Most Noteworthy Event: The appointment of 26-year-old Peter Sellars to head the Kennedy Center's American National Theater Company. Bursting with fresh ideas and innovative programs, Sellars promises to give a whole new look to the Center's theatrical fare. Just how this will sit with the Center's generally conservative constituency is the big question for 1985.
Most Distressing Development: The growing shortage of performing space for the city's smaller theater groups. Most of them -- from Woolly Mammoth to the Studio -- are operating in borrowed or cramped quarters. The pressure to find a permanent home escalated dramatically in 1984 and only promised to get worse in the future.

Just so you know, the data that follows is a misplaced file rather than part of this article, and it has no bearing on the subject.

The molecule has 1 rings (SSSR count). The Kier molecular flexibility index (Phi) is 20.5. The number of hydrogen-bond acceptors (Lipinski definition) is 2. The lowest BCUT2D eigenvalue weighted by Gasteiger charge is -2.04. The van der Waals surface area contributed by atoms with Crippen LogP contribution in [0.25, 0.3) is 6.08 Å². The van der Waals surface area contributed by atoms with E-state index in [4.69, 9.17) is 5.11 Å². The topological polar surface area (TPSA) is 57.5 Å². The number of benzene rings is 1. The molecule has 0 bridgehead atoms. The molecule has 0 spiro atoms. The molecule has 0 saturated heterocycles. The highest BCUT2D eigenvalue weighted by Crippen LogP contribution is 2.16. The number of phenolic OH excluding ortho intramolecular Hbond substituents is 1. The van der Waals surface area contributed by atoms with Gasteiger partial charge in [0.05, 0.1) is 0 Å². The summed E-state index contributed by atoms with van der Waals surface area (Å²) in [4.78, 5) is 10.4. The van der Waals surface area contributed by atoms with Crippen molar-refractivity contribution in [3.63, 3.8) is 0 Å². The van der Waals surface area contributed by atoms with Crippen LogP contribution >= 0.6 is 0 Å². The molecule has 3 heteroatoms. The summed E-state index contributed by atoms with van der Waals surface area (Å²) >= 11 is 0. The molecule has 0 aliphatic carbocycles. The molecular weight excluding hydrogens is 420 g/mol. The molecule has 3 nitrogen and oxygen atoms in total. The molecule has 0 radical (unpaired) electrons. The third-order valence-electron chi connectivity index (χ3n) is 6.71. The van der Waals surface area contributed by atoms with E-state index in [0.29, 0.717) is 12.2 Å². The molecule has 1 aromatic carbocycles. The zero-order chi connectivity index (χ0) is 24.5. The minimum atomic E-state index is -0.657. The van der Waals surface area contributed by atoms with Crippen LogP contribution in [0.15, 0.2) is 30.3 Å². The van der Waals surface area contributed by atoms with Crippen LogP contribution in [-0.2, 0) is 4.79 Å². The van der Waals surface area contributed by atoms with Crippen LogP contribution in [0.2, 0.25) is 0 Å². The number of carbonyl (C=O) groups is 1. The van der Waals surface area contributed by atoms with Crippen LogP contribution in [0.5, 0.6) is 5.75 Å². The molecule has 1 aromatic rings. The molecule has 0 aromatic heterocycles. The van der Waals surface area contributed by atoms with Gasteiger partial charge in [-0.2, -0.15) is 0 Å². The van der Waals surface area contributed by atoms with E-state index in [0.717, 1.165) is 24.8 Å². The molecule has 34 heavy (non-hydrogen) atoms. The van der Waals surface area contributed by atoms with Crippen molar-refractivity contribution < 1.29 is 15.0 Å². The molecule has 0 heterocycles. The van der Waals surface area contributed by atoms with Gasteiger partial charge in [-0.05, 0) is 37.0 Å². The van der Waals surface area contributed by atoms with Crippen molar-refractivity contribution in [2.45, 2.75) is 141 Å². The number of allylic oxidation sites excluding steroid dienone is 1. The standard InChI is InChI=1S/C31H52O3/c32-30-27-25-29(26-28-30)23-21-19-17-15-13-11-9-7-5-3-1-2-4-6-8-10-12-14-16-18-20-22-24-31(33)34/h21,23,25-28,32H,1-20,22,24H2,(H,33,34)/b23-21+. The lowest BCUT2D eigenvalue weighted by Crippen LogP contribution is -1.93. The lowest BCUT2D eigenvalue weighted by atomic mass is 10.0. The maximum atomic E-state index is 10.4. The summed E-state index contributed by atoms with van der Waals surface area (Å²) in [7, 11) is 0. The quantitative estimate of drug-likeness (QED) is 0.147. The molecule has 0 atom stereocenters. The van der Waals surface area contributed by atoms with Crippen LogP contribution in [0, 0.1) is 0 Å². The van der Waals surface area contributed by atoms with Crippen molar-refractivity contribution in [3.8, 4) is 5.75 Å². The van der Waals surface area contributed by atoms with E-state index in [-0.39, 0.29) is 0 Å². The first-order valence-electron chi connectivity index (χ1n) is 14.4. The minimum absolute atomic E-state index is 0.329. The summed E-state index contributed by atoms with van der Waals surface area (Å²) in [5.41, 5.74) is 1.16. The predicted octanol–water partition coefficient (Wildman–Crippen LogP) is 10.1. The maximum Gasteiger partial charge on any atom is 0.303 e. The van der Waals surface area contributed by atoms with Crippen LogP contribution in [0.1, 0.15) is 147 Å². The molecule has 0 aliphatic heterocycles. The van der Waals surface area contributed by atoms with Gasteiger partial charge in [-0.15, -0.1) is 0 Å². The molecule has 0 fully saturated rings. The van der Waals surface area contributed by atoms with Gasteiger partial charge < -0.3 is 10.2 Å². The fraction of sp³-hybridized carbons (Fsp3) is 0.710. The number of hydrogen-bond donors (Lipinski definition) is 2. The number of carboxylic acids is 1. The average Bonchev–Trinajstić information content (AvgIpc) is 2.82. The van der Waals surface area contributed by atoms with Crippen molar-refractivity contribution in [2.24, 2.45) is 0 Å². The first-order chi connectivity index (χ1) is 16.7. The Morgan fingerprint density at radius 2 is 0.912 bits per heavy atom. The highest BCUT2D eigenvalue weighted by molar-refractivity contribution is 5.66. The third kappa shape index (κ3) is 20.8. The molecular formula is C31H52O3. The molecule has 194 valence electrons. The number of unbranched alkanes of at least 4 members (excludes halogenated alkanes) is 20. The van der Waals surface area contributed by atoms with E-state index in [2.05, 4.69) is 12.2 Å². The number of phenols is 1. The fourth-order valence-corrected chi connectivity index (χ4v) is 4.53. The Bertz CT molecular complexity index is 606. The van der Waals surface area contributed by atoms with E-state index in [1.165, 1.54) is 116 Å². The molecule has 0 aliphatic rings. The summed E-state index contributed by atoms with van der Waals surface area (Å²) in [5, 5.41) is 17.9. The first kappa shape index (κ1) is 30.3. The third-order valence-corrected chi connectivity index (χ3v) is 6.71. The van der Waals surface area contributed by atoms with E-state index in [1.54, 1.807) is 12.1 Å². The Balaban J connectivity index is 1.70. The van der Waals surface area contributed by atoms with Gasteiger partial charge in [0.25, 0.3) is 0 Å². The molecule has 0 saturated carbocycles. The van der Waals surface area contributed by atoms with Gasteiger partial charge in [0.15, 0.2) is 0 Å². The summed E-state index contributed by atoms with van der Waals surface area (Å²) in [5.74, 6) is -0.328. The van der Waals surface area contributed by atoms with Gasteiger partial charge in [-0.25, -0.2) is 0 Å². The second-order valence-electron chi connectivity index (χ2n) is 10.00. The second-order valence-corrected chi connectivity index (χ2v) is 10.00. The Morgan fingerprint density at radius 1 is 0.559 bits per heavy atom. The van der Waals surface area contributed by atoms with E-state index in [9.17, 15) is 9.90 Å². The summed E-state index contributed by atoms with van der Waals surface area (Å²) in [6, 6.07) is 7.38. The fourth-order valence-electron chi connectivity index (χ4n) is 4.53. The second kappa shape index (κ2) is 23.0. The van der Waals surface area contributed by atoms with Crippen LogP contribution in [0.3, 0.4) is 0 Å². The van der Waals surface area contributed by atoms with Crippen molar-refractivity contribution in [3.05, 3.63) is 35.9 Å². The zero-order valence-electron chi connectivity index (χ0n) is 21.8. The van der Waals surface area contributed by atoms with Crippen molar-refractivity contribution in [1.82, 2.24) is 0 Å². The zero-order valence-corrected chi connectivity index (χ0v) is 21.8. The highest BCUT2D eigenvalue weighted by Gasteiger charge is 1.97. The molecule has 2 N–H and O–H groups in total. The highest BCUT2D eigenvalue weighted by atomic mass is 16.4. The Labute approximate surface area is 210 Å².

Best Performance: In Arena's "Accidental Death of an Anarchist," Richard Bauer played a moonstruck fool who inadvertently exposes the political corruption in a Milan police station, and his sweetly malicious shenanigans were pure delight. Also at Arena, the entire cast of "Cloud 9," Caryl Churchill's comedy about sexual confusions, demonstrated dazzling versatility. Some of the men played women, while some of the women played men; Mark Hammer even played a rambunctious tot in a pinafore. The performances were knockouts.
Most Promising Newcomer: The group that for years had called itself Pro Femina changed its name to Horizons and broadened its artistic policies. Instead of relying on scripts generated through improvisations, it turned to fully scripted plays by rising playwrights and seemed to discover, in the process, new purpose and energy.
Biggest Disappointment: For a while, it looked as if the Round House Theatre in Silver Spring was shaping up as an adventurous regional theater in the making. Without firm artistic leadership in 1984, however, standards began to fall and the professional spark went out of the place.